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Portrait of Francisco de Mendoza by a painter of the school of Daniël van den Queborn

Francisco López de Mendoza y Mendoza (Granada, 1547 – Madrid, 1 March 1623), in the literature often simply referred to as Francisco de Mendoza, was a Spanish nobleman, diplomat, general, and eventually bishop, who briefly played an important role in the Eighty Years' War.

Biography

Youth and personal life

Mendoza was the third son[Note 1] of Iñigo López de Mendoza y Mendoza, 3rd Marquess of Mondéjar, and María de Mendoza y Aragón, daughter of Íñigo López de Mendoza, 4th Duke of the Infantado. At the time of his birth his father was Captain general of the viceroyalty of Granada in the old kingdom of Andalusia, that had been only recently (1492) definitively conquered. He was also Alcalde of the Alhambra, the presumptive birthplace of Francisco. Around the age of fifteen Francisco started his studies in the Classics at the University of Alcalá and in philosophy at the University of Salamanca. These studies were interrupted when he joined his father during the latter's embassy to the Holy See in 1560-1562. In 1568 he again joined his father when the latter was entrusted with the suppression of the Rebellion of the Alpujarras (1568–71), as a captain.[1] He was awarded the encomienda (landed estate) of Valdepeñas, one of the commanderies of the Order of Calatrava, of which he had been a knight[Note 2] since age 12, in recognition of his service. Mendoza continued working for his father in administrative positions during his father's appointments as Viceroy of first Valencia (1572-1575) and later of Naples (1575-1579)[2] In March 1584 Mendoza married by proxy (represented by Juan de Zuñiga) María Ruiz de Liori Colón and Cardona, the daughter of Sancho Folch de Cardona, 1st Marquess of Guadalest. Cardona did not have a male heir,[Note 3] so he made one of the provisions of the marriage contract that Mendoza would adopt his wife's surname Cardona, and crest, during the marriage. When Cardona soon after died, Maria inherited the title, and Mendoza became Marquess of Guadelest de jure uxoris. Cardona had also been Almirante de Aragón, which title his daughter (and hence Mendoza) also inherited. For that reason Mendoza was henceforth known as the "Admiral of Aragon", though he never held a naval command. The marriage also brought a long list of lawsuits with it, as Maria had been previously briefly married to Juan Felipe Fernández de Heredia, Count of Fuentes, and from this followed conflicts with the family Colón (relatives of Christopher Columbus) about the unpaid dowry and several disputed aristocratic titles. The lawsuits were very expensive and took a very long time. Mendoza felt therefore constrained to engage the Toledo attorney Agustín Álvarez, and promised payment of a large sum on the contingency of success. When the lawsuit initially ended successfully in 1586 Mendoza was unable to pay, however. Álvarez took umbrage and switched sides, which resulted eventually in the loss of the lawsuit.[3] The marriage brought the birth of a daughter, Maria José de Cardona Mendoza, who unfortunately did not live long. The little girl died on 25 January 1590 [3]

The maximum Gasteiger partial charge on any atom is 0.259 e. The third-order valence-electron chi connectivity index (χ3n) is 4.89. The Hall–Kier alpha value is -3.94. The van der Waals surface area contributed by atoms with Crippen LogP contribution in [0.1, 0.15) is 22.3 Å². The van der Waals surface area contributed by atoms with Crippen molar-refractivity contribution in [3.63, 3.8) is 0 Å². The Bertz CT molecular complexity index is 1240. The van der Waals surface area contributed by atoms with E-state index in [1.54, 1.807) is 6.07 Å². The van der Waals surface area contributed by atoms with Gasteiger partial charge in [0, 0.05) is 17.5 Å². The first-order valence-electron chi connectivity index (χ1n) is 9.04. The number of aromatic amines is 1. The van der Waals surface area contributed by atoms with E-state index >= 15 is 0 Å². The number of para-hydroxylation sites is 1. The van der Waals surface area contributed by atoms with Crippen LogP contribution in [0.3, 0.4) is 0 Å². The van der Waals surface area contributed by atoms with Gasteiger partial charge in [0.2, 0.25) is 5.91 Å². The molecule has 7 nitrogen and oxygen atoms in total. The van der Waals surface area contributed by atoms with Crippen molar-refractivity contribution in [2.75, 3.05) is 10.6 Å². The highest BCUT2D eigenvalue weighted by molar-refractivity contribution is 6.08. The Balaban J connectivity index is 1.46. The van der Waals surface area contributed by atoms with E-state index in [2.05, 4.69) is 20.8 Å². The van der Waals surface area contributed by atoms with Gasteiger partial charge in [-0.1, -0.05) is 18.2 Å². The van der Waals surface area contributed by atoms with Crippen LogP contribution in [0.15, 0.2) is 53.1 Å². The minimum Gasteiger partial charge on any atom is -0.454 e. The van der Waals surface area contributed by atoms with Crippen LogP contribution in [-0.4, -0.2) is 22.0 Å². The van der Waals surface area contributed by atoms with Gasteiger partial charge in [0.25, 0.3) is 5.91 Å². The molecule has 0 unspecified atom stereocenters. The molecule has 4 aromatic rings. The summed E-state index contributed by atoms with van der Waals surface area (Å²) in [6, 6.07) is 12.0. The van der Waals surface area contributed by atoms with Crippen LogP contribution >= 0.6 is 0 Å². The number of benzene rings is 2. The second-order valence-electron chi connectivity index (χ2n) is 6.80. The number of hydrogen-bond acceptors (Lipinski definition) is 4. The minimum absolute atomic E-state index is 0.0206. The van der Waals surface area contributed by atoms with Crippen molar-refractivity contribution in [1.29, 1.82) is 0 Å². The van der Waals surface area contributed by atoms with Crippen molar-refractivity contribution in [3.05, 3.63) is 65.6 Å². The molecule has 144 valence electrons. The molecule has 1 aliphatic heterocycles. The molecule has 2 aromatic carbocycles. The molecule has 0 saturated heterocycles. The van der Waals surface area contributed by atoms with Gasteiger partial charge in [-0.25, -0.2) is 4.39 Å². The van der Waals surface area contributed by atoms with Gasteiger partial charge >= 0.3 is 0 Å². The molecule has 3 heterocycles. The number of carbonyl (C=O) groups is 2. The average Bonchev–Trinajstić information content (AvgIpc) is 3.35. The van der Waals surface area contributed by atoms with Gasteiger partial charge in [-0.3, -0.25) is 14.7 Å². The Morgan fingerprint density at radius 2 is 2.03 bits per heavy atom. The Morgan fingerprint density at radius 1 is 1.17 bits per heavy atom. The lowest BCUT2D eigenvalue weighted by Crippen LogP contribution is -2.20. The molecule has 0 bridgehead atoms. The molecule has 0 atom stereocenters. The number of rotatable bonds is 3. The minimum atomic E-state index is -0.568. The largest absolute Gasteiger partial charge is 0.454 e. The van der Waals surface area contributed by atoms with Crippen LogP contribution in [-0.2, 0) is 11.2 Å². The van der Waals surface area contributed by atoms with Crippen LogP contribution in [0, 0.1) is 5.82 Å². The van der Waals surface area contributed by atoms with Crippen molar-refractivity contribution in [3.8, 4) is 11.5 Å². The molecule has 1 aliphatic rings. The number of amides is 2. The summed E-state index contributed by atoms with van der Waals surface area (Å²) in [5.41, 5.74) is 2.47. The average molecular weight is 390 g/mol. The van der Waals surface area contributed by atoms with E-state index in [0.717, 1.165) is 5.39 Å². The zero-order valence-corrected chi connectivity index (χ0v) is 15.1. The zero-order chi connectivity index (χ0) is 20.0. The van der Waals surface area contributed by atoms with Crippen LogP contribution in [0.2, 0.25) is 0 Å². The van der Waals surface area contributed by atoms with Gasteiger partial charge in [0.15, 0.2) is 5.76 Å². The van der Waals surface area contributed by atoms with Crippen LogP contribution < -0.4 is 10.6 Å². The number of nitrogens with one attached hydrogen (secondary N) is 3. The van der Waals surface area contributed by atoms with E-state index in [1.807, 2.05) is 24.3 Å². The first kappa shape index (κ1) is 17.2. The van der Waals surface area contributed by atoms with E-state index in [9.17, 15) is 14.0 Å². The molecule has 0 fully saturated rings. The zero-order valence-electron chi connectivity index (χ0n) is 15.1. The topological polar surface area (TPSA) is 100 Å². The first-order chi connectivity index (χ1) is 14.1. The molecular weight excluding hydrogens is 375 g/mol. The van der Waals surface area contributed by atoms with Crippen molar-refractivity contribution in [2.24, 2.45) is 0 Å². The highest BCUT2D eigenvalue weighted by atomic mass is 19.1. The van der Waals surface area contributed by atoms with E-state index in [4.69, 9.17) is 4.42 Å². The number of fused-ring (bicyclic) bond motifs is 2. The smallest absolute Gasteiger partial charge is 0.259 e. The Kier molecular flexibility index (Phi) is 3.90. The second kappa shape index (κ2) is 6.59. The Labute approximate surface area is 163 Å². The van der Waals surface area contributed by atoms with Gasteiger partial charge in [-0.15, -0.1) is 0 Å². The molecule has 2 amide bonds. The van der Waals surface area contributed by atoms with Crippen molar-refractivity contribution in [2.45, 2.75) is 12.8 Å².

In the same year Mendoza got into trouble with king Philip II of Spain. On behalf of his uncle the duke of Infantado he had negotiated a marriage contract for the latter's daughter Mencia de Mendoza with Antonio Álvarez de Toledo, 5th Duke of Alba. Unfortunately these negotiations took place without the consent of the king and the groom-to-be had already married Catalina Enriquez Riberea, the daughter of the duke of Alcalá. Though this previous marriage was annulled, the king was not amused and jailed the people implicated in the matter. Mendoza was incarcerated in the castle of Turégano on 31 July 1590. He was only released in August 1592, but meanwhile his wife had died in Calzada de Calatrava in August 1591, where she had moved after Mendoza had been transferred to the nearby monastery-fortress of Calatrava la Nueva.[1]

After his release Mendoza entered in marriage negotiations for the hand of a daughter of the Count of Chinchón, Mencia de la Cerda. As the bride's brother Luis Jerónimo de Cabrera, 4th Count of Chinchón was a favorite of king Philip, this contributed to Mendoza's rehabilitation, even though the marriage eventually fell through because the lady lost interest.